Caprese Bruschetta layers heirloom tomato, fresh basil, and mozzarella on garlic toast and is topped with an Italian Balsamic reduction and olive oil.
Just like freshly picked vegetables and herbs cannot be beat, the taste of real, authentic Italian made ingredients takes this appetizer recipe to a whole new level. Taste the difference real Italian PDO/PGI olive oil and balsamic vinegar makes!
Every single year, I look forward to being able to pick fresh ripe heirloom tomatoes from the garden. I cannot ever get enough of stacked tomatoes, basil, and mozzarella. I'm not kidding when I tell you I could eat it every day. I have come to know and love good quality ingredients, however, and I won't eat caprese salad or caprese bruschetta unless it's topped with only real, genuine, authentic Italian olive oil and balsamic vinegar. Don't be fooled by any imitation products out there. At first glance, an ingredient might appear to be from Italy, but it's worth your time and effort to really study the label to make sure the product you're getting is indeed a high quality Italian made product.
How do you know your olive oil and balsamic vinegar are from Italy?
The easiest way to know is to find the little round PDO or PGI seal. You'll know that what you're eating encompasses that amazing and extraordinary Italian taste if it has the red or blue Italian Trade Agency seal. Don't be fooled by anything else.
Taste the difference with real Italian Extra Virgin Olive Oil:
Olive oil is an essential element of most Italian dishes. Its importance is no secret, and over the years the world has learned to love olive oil as much as Italians do. Did you know that it's estimated that about 2 million tons of extra virgin olive oil are consumed every year around the world? I may or may not account for a large portion of that sum. Unfortunately, it is also a product that lends itself easily to counterfeiting. A true olive oil is recognizable by its medium-low fluidity, as well as by the olive, grass, fruit and vegetable aromas. A good quality olive oil should have a bitter spicy taste. To be a true Italian product, olive oil must not only be made in Italy, but must be made from olives that are grown in the country.
The best balsamic vinegar is Italian.
Did you know balsamic vinegar is one of the most copied Italian food products? The reason that is so interesting is because balsamic vinegar is actually one of the most complicated products to produce. There are three types of certified balsamic vinegars: Balsamic Vinegar from Modena PGI, Traditional Balsamic Vinegar from Modena PDO and Traditional Balsamic Vinegar from Reggio-Emilia PDO. The imitations are drastically different, and not in a good way. Authentic balsamic vinegar is painstaking to make as well as to have certified. It is also extremely difficult to reproduce in any other place outside the area it originates from. The two traditional balsamic vinegars are produced using only cooked grapes which must go through a slow acidification phase derived from natural fermentation, and are produced exclusively in either the province of Modena or the wider Emilia region surrounding it. This way, it progressively thickens and becomes concentrated. It is then aged using smaller and smaller barrels from different woods giving it layers of flavor without any addition of aromatic substances. The PDO certification is given only after an analytical and taste-olfactory examination carried out by a commission of expert testers. I can tell you that the best Christmas present my husband ever gave me was a bottle of genuine Italian Traditional Balsamic Vinegar from Modena PDO. He knows how to win me over!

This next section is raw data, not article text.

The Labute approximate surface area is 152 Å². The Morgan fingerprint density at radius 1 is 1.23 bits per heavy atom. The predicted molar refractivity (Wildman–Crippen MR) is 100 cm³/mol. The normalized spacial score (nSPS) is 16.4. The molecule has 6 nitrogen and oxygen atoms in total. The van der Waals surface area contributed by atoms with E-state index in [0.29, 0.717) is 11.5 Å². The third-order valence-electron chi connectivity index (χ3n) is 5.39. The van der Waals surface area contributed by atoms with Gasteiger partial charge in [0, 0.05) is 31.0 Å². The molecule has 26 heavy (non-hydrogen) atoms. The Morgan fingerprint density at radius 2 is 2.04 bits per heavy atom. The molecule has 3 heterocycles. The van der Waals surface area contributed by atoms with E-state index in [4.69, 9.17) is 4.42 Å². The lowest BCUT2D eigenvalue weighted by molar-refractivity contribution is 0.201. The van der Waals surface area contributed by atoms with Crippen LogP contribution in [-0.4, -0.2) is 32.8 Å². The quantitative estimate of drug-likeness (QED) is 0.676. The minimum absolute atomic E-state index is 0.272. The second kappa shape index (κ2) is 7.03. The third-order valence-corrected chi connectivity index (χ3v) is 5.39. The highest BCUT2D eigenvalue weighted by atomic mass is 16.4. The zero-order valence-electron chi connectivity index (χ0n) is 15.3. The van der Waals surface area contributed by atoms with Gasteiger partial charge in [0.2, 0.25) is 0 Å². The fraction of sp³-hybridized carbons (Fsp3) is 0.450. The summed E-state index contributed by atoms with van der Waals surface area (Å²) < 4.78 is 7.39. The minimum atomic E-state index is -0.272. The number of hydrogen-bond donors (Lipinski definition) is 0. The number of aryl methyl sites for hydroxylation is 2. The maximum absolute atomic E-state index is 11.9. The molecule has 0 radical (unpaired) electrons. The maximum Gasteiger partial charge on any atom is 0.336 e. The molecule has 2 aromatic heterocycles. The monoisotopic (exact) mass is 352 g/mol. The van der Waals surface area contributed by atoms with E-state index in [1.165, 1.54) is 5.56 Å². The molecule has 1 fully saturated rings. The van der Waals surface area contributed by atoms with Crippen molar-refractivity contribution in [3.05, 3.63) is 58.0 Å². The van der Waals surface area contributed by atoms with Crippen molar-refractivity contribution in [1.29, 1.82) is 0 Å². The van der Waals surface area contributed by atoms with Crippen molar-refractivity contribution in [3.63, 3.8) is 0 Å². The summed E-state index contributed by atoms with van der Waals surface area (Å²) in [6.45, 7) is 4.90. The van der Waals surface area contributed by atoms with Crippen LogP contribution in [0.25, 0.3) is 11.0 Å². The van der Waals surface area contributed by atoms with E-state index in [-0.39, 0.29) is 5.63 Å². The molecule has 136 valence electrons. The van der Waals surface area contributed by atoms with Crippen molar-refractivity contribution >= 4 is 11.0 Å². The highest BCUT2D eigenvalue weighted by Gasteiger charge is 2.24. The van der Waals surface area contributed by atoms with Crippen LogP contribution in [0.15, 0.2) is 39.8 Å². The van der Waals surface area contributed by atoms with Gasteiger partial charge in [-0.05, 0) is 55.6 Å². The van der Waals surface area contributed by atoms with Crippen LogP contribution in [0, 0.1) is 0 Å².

As you can see, this is no ordinary recipe for caprese bruschetta where any olive oil and balsamic vinegar will do. It is worth the time, effort, and added cost to invest in real Italian grown, made, produced and imported products. Just like I won't eat caprese bruschetta with anything less than a fresh ripe heirloom tomato, bright green basil, or a soft fresh whole milk mozzarella, I won't settle for anything less than the best when it comes to my olive oil and balsamic vinegar.
- ½ cup Balsamic Vinegar of Modena (ITALIAN PDO/PGI)
- 6 slices bread (crusty rustic loaf recommended)
- 2 cloves garlic (minced)
- ¼ lb tomatoes (sliced)
- 10-16 fresh basil leaves
- 8 ounces whole milk mozzarella (sliced)
- 3 Tbs Extra Virgin Olive Oil ( ITALIAN PDO/PGI)
- To make balsamic reduction, heat balsamic vinegar in small saucepan over medium low heat until the vinegar has reduced to at least half the original amount. This can take up to 30 minutes. Allow to cool and set aside.
- Toast both sides of bread slices in 300 degree F oven. When the bread turns golden brown, remove from oven and cover with minced garlic. Set aside.
- Wash and slice the tomatoes. Layer on toasts with basil and mozzarella slices. Drizzle with balsamic reduction and olive oil. Season with salt and pepper, to taste. Serve fresh.